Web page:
Q: Like many newspapers, ours has discontinued the use of all courtesy titles for women: Miss, Ms., Mrs. The rationale, which nearly all of us here in the newsroom agree with, was that the use of courtesy titles only for women was unfair.
Some of us, however, thought we could eliminate the discrimination by using "Mr.," as some large newspapers still do. Others thought this discriminatory, since men's titles don't indicate their marital status, but women's often do. Still others thought we should simply ask the person what he or she wants to be called.
A: Miss Manners has been in many such a journalistic battle, and keeps losing. She despises the custom of calling anyone outside of prep school by the last name only, and knows that many subjects and readers of newspaper stories do, too.
Omitting all honorifics is not only ugly, but can be extremely confusing. What do you do for second references in a story that mentions a married couple?
Yet she agrees that men and women should be treated by similar standards, and believes that asking each person's preference is impractical. One has to do that in social life, in these chaotic times, and it is nuisance enough. On a newspaper deadline, it would be ridiculous.
Besides, Miss Manners hopes she isn't giving away professional secrets by saying that newspaper stories are not always about people who cooperate in their writing. Her preference is to use "Mr." and "Ms." There are women who dislike "Ms.," and one does not so address them if one knows that, but it is the only solution that is correct without one's having to inquire into the lady's marital status.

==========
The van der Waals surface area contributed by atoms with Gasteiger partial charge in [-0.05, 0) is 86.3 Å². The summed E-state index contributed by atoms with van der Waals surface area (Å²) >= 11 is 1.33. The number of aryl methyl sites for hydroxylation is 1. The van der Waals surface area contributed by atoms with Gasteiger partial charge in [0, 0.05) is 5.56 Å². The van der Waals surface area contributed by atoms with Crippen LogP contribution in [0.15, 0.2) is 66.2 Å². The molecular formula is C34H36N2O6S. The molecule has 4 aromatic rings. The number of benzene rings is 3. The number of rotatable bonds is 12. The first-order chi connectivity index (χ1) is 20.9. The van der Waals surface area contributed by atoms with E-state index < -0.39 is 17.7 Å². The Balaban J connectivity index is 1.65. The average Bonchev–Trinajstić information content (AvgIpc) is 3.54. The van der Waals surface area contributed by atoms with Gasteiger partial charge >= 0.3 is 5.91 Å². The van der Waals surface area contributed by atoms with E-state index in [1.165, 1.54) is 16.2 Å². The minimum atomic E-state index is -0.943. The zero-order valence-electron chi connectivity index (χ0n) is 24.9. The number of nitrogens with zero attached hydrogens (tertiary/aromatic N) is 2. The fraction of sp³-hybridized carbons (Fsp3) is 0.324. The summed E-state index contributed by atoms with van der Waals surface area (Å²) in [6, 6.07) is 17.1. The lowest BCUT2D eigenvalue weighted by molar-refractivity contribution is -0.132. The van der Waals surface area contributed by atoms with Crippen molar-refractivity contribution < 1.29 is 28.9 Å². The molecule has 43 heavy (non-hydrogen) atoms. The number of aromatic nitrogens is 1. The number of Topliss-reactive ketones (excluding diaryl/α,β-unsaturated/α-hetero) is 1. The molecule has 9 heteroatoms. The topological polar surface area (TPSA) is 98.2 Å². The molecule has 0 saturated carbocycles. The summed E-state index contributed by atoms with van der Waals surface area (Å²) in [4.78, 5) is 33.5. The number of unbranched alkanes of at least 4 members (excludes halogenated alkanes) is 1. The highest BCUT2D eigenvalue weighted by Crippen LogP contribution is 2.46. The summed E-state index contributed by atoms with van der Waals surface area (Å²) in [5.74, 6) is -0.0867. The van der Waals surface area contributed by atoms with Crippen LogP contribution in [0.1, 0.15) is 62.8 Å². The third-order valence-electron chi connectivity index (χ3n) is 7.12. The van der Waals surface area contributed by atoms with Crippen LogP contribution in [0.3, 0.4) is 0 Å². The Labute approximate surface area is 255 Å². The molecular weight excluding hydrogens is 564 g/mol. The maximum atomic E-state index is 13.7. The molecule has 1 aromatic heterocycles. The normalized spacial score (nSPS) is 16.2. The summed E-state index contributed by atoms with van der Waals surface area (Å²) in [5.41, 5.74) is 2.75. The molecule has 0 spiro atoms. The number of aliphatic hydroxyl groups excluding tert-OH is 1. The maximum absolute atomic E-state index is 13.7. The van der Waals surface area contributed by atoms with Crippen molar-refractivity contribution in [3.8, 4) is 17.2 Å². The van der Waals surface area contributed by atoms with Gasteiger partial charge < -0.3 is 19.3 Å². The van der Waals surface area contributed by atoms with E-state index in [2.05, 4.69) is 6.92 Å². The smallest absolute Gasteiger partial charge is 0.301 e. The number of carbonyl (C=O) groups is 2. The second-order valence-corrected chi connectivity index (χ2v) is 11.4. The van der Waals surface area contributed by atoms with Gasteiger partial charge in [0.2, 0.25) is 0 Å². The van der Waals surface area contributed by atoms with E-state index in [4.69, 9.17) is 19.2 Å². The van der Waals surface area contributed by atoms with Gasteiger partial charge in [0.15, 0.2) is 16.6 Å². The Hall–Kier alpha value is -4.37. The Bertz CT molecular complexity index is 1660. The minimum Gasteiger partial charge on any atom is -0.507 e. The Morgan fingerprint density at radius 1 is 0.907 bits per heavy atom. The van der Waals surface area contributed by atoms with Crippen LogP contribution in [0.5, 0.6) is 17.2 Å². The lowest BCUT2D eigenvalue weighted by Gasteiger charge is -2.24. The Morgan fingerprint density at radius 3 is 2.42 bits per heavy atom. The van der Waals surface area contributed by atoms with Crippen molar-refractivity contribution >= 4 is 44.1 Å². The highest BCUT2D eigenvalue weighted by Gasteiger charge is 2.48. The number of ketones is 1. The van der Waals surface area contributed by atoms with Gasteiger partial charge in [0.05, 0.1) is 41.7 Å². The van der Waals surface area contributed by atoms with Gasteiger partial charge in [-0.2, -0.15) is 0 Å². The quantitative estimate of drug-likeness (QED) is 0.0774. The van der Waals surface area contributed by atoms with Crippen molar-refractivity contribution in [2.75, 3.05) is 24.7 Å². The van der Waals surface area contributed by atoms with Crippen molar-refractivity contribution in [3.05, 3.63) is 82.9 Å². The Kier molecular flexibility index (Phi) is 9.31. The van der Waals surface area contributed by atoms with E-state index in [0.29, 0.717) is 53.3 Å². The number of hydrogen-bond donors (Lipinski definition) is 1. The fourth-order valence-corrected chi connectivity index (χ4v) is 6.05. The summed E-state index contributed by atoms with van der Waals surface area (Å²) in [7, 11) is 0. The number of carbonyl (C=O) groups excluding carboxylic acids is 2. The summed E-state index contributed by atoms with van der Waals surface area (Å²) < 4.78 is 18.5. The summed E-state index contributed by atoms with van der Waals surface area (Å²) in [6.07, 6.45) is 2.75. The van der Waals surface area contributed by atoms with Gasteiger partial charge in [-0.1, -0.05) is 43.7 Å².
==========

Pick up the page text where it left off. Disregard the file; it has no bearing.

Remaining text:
Q: I am a retired lady who sometimes travels alone. How do I introduce myself when I must join a group of strangers -- for instance, when I first approach my assigned table on shipboard?
A: By name. Shipboard is one of the few public accommodations in which the roof, so to speak, is an introduction.
Therefore you behave as you would toward a fellow guest at a party when the hostess is absent, identifying yourself and giving some sort of unobtrusive opening that allows a conversation to begin: "My name is Hester Hepburn . . . Have you crossed on this ship before?"